In a Boston Globe article this week, the Institute for Clinical and Economic Review, ICER, concedes the price set for Zolgensma “might be worth it.”
For anyone who might not have been watching the news over the last month, Zolgensma is the AveXis drug that treats spinal muscular atrophy. As the Globe notes, it is a “life-saving treatment.” Specifically, a one-time dose can cure children with the disease who, without it, almost certainly would never live to enter kindergarten.
Controversy erupted after the Food and Drug Administration approved the treatment because of its $2.1 million list price. (The list price, as a reminder, is not what patients pay.)
ICER might be skeptical, but parents believe the treatment certainly is worth it since it almost certainly assures that children previously facing a death sentence will live.
Laura Weisgarber, whose son was diagnosed with spinal muscular atrophy as an infant after he “started getting really fussy, stopped squirming, and got weaker and weaker” told NPR that her son is now able to play outside because of Zolgensma. “It’s amazing,” she said. Mansfield, Ohio mother Tina Anderson, whose four-year-old son has received Zolgensma, told STAT News, “To me, you cannot put a price on your child’s life. … If tomorrow we were told to pay back everything, we would. We would figure it out. Because our son is now alive and well.”
“You cannot put a price on … [a] child’s life,” she said.
Yet ICER is trying to put a price on the lives of children, and the elderly and the disabled by determining the “worth” of treatments for pharmacy benefit managers, government officials who oversee Medicare, Medicaid, and other health-care programs and others in the health-care ecosystem.
What qualifies ICER to make these decisions? Money. Specifically, funding from the health insurance industry and billionaires John and Laura Arnold.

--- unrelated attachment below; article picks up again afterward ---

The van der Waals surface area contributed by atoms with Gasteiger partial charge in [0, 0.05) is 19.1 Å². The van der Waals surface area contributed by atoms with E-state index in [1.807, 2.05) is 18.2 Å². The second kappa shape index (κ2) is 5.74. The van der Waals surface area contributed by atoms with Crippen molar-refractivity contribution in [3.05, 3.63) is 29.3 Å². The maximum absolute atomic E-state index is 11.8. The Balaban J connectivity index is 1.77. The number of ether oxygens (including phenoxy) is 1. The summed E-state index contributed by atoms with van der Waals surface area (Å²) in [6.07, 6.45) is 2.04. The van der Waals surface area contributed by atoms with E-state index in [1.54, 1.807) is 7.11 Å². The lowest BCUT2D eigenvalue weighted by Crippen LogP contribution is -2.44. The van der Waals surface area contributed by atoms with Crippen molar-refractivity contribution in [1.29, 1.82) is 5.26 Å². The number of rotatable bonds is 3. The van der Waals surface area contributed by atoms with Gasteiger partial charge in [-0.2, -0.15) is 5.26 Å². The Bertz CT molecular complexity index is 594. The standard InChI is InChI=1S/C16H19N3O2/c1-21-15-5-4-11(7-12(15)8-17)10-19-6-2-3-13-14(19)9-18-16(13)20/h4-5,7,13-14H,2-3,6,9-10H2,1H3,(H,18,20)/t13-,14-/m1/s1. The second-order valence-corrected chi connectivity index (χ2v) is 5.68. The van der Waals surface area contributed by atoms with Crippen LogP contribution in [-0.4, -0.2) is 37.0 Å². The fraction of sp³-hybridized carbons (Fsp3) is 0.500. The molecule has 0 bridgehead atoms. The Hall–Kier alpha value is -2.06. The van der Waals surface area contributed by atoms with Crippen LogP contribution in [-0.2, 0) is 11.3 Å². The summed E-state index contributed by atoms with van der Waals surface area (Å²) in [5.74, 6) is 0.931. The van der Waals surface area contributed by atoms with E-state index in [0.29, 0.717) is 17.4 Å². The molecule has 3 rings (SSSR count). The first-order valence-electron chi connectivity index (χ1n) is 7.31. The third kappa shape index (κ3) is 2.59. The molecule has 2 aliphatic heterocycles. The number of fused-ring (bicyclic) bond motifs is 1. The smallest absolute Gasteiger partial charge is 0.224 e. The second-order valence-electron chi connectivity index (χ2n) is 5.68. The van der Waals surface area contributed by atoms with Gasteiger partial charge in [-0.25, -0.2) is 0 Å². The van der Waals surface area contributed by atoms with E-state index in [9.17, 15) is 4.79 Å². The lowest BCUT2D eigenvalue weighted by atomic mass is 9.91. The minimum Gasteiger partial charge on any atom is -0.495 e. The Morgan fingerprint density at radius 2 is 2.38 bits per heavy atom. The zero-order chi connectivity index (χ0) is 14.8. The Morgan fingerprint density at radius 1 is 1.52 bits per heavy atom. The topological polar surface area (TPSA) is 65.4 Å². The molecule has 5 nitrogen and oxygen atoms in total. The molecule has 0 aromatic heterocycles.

In The Globe story, ICER Founder Steven Person said, “We’re the mouse that roared,” going up against, as he characterizes them, “huge companies, huge resources, huge everything.” ICER also calls itself an “independent and nonpartisan research organization” that “evaluates the clinical and economic value of prescription drugs, medical tests, and other health-care and health-care delivery innovations.”
Hardly. According to its own accounting, ICER receives almost 80 percent of its operating budget from private foundations, including the billionaire-funded Laura and John Arnold Foundation. ICER also has received funding from health insurance companies.
Pearson’s office might be “sparse,” as he told The Globe, but the organization’s pockets are deep.
In The Globe story, Pearson also painted the group’s only adversaries as pharmaceutical companies. Also not so.
Patient advocacy groups are skeptical of the organization. In an April 2018 report, the group Alliance for Patient Access (APA) argued ICER’s models should not be relied upon because they don’t take into account patient diversity, comorbidities or the severity of the illness or medical condition from which the patient is suffering. APA noted ICER “has come under scrutiny for its methodology and calculations” and questioned the organization’s independence, explaining ICER’s funding “comes directly from health insurers or from nonprofit foundations supported by health insurers.”
Sounds more lion than mouse.